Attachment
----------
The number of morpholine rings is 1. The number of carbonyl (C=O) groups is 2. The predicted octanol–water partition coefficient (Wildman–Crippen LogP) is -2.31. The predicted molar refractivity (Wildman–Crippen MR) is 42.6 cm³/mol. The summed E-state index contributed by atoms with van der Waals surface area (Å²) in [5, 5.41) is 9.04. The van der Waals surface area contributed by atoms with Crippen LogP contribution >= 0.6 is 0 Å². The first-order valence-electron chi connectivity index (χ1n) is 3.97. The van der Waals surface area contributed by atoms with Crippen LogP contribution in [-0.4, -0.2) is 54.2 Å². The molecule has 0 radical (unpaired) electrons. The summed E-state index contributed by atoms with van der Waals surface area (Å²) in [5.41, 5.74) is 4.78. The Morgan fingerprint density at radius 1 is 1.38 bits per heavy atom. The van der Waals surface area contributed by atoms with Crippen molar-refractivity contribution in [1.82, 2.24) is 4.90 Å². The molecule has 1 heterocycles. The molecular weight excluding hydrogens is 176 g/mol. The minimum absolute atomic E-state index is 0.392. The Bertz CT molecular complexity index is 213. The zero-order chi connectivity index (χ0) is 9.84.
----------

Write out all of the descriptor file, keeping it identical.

The number of morpholine rings is 1. The number of carbonyl (C=O) groups is 2. The predicted octanol–water partition coefficient (Wildman–Crippen LogP) is -2.31. The predicted molar refractivity (Wildman–Crippen MR) is 42.6 cm³/mol. The summed E-state index contributed by atoms with van der Waals surface area (Å²) in [5, 5.41) is 9.04. The van der Waals surface area contributed by atoms with Crippen LogP contribution >= 0.6 is 0 Å². The first-order valence-electron chi connectivity index (χ1n) is 3.97. The van der Waals surface area contributed by atoms with Crippen LogP contribution in [-0.4, -0.2) is 54.2 Å². The molecule has 0 radical (unpaired) electrons. The summed E-state index contributed by atoms with van der Waals surface area (Å²) in [5.41, 5.74) is 4.78. The Morgan fingerprint density at radius 1 is 1.38 bits per heavy atom. The van der Waals surface area contributed by atoms with Crippen molar-refractivity contribution in [1.82, 2.24) is 4.90 Å². The molecule has 1 heterocycles. The molecular weight excluding hydrogens is 176 g/mol. The minimum absolute atomic E-state index is 0.392. The Bertz CT molecular complexity index is 213. The zero-order chi connectivity index (χ0) is 9.84.